February 21st 2014 No comments yet
My first car was a bright purple 1997 Jeep Cherokee that was almost 10 years old when I got it. She had her fair share of dings and a transmission that made it kick like a mule the first time you hit the accelerator pedal in the morning. But the engine purred happily every time you turned the key. It wasn’t pretty, it wasn’t fast, and it certainly wasn’t helping my image with the ladies, but it was there when I needed it.
My beloved Jeep wasn’t about appearances. It was about being dependable enough to meet my needs. It had imperfections and, occasionally, some difficulties, but I didn’t feel the need to dress it up with a different paint job, new rims, or a bumper that didn’t have rust. I loved that car, and in my eyes its imperfections didn’t make it inferior.
I think we could stand to be a little more like that Jeep, because we, as Christians, have created an environment in our churches that has become so image conscious that our own dings and imperfections have become unacceptable. This is not a stab at any church and its individual ministry or policies. Rather, it’s a look at us as people and our crippling fear of appearing imperfect.
You know the drill. Get up on Sunday morning, throw on some trendy church clothes, get to service, shake a few hands with the obligatory “How are you this morning? Fine, thanks. Good to see you,” listen to the sermon, and then book it to beat the Methodists to Golden Corral. Quick, painless, and safe. No vulnerability or authenticity required.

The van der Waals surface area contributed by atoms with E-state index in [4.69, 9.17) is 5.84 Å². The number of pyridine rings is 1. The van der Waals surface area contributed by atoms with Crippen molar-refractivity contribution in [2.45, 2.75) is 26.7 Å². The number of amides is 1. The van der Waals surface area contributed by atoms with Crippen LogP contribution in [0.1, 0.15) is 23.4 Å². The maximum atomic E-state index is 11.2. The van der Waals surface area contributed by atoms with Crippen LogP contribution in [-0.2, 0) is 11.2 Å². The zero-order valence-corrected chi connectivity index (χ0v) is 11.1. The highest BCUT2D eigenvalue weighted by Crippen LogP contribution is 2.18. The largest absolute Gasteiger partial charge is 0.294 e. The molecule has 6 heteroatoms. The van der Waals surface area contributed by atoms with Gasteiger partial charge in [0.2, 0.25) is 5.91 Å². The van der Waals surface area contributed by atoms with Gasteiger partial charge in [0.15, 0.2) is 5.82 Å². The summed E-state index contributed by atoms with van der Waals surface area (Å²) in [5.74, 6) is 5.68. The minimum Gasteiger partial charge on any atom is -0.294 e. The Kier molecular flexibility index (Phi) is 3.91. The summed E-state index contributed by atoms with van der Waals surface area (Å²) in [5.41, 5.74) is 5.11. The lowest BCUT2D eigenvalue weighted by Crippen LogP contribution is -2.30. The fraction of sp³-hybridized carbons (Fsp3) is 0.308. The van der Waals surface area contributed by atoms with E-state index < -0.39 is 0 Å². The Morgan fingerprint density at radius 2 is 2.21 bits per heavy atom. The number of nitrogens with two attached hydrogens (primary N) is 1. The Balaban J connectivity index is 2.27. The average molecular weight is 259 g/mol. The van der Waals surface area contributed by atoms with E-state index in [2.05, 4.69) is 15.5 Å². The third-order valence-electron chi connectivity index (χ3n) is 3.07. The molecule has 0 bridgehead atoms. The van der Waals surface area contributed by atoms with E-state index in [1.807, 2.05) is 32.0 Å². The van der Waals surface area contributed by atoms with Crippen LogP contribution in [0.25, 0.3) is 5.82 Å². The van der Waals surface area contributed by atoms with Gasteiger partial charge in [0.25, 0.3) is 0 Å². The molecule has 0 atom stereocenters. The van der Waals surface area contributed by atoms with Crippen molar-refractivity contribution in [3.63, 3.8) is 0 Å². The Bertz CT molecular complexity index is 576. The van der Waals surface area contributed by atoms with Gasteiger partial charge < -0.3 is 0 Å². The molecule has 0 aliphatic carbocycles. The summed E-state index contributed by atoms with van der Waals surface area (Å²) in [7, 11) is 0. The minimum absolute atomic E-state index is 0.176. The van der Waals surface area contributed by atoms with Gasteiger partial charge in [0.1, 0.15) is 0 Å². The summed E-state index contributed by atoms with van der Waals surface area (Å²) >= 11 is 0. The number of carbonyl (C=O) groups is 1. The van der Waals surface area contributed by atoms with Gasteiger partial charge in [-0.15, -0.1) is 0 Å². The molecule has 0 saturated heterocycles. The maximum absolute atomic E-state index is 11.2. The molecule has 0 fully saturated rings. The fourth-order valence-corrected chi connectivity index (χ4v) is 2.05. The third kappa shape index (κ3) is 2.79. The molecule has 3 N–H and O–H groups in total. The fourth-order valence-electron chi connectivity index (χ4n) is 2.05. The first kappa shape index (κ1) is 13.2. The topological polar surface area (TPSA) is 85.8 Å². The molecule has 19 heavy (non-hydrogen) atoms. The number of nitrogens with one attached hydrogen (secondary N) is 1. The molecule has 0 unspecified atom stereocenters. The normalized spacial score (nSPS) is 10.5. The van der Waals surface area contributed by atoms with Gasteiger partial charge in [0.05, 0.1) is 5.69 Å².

Many of us have forgotten that churches aren’t built for people who have it all together. If they were, there wouldn’t be anyone qualified enough to sit in the parking lot, much less go through the door. Not even the pastor up on stage teaching and pulling verses out of Zephaniah from memory (while you wonder if that’s a book of the Bible or the name of the new strain of bird flu you keep hearing about on the news) has everything in his life in a neat little row.
Churches aren’t for great people who wear the right things and are happy all the time. Churches are for broken, lost people who desperately need to hear what is coming from the pulpit. And as we can see from Romans 3:27-28, what’s coming from the pulpit can be ruled out as the source of the problem.
Can we boast, then, that we have done anything to be accepted by God? No, because our acquittal is not based on obeying the law. It is based on faith. So we are made right with God through faith and not by obeying the law.
The pressure we feel to act and look like “perfect Christians” isn’t coming from the disapproval of God. It’s an issue of pride, vanity, or fear, none of which are qualities God looks for in His people. He isn’t looking for perfect people to do His work; He’s looking for those who recognize their brokenness and rely on Him to complete them. People wanting to look “together” waste too much energy keeping up appearances and attempting to be self-reliant to be of much use.
Your imperfections, sins, and mistakes don’t make you a subpar Christian; they make you a normal one. Everyone in your church is human, and despite our penchant to put on a happy face on Sunday mornings, every single one of us is facing various sins and trials. Find people who understand, reach out and be vulnerable, because we were never intended to face life alone.
To God, faith is more important than your paint job, and there are people in your church who understand exactly what life is throwing at you. If someone could love that purple deathtrap of a car I used to have, you certainly don’t need to try to appear perfect in front of your church or God.
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